BANGOR, Maine — As U.S. Rep. Tom Allen sees it, the Bush administration’s economic policies are to blame for the financial hardships faced by middle-class families, who are being squeezed by the nationwide mortgage crisis, skyrocketing energy and fuel costs and an ailing economy.

Allen, who is challenging incumbent U.S. Senator Susan Collins in the Senate race, came to Bangor on Thursday to unveil his plan to boost the economy by easing the tax burden on middle-class families.

“If our middle class prospers, our state and nation are stronger,” the 1st District congressman said at a news conference at the home of Casey and Sheri Harris.

“The Bush economic polices have given enormous breaks to the superwealthy and big corporations and they have been disastrous for Maine,” he said. “My plan focuses on meaningful tax cuts to help hardworking people like Casey and Sheri Harris raise their children and earn a decent living.”

The Harrises have four children, ages 4 to 20, and are facing financial challenges that make Casey Harris question his family’s middle-class future.

High gas costs recently forced Casey Harris to give up a job in Augusta that provided health insurance and college tuition discounts for his wife and college-age daughter. Harris completed half of his master’s degree program but can’t afford to finish it.

He now works for Manna Ministries, where he runs a 10-bed homeless shelter for men with substance abuse problems. The job, however, offers a modest salary and no health or education benefits. The family relies on MaineCare for health coverage, but with their youngest child about to start school, reduced child care cost could affect their eligibility.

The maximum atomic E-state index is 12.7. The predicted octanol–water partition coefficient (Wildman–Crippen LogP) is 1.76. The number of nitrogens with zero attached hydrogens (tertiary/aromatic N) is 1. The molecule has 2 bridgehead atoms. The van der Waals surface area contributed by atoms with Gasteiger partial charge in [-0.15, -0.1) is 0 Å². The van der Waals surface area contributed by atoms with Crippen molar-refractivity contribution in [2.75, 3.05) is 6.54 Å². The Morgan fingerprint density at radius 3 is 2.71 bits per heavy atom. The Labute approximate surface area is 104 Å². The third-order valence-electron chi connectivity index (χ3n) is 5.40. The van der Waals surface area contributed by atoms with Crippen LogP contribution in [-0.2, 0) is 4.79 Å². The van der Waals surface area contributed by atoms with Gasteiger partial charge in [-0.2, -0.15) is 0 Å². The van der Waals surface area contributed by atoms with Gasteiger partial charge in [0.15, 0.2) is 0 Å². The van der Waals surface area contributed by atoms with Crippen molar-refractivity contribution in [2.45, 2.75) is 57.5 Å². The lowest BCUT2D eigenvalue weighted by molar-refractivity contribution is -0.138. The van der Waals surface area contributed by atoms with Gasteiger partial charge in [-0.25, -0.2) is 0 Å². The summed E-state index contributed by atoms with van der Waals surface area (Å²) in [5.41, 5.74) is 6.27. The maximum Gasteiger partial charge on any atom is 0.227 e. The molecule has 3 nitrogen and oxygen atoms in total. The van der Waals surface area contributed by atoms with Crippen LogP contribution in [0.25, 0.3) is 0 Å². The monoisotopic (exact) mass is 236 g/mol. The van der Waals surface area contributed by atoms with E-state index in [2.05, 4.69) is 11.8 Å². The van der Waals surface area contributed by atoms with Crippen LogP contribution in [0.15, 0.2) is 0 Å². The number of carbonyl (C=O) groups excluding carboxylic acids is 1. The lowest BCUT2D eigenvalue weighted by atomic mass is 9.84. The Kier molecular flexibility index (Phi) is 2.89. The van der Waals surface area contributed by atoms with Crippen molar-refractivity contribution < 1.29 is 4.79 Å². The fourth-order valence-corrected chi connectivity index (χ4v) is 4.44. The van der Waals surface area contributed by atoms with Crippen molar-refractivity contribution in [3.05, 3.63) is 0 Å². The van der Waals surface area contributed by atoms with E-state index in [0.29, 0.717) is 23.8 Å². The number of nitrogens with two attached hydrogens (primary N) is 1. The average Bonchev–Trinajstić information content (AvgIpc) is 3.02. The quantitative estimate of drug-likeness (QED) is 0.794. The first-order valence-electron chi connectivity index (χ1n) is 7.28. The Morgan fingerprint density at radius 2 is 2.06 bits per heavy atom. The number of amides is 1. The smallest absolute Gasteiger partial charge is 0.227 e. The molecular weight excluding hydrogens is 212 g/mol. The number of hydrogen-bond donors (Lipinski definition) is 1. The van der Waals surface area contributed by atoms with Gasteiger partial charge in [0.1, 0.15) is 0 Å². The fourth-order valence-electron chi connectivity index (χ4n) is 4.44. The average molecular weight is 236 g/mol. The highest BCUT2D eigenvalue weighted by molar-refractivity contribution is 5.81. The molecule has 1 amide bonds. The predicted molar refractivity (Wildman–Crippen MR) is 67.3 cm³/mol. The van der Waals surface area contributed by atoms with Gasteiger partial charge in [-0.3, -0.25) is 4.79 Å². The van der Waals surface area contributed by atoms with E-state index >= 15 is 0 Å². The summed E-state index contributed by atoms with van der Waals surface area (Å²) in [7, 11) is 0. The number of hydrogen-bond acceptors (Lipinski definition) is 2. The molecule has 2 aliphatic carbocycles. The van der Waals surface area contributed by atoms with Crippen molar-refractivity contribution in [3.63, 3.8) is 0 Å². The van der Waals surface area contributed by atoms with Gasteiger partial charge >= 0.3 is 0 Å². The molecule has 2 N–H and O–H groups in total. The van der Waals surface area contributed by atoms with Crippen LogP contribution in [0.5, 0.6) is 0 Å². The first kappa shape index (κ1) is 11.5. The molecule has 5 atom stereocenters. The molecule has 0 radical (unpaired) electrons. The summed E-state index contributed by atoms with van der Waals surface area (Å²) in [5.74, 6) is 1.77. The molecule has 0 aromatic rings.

Making matters worse is that the family bought a modest house two years ago with a two-year fixed, then variable, rate mortgage. They have learned their monthly payments will increase so much they no longer will be able to afford them. They are trying to refinance with a fixed rate, but Casey Harris worries that his own $37,000 college debt will prevent them from doing so, which could mean foreclosure.

“It’s a sad reality that my decision to go to college could cause us to literally lose our house,” Harris said.

Allen said his Middle Class Opportunity Act includes means for helping middle class families with young children by raising the child tax credit from $1,000 to $2,000 for the child’s first year, and by expanding the dependent care credit by raising the threshold from $43,000 to $75,000.

The plan also aims to help middle class families afford college tuition by combining three existing incentives, the Hope and Lifetime Learning tax credits and the college tuition tax deduction, into a single, simple tax credit. That credit would amount to up to $2,500 each for up to three students per household and include tuition, fee and book expenses.

For senior citizens, Allen proposes a property tax deduction for those who do not itemize their income tax returns.

Central to Allen’s plan is relief from the Alternative Minimum Tax, or AMT.

The AMT was designed to ensure that households with very high incomes and high deductions pay an appropriate tax. But because the AMT is not indexed for inflation, middle-class Mainers are forced to pick up the slack, he said.

Allen outlined other aspects of his economic plan — “A Modern Maine Economy: Blending Fair Trade, 21st Century Technology and Yankee Ingenuity” — earlier this month in a series of news conferences around the state. Those components included relief for small businesses, rural economic development, infrastructure investments and jobs, trade and manufacturing.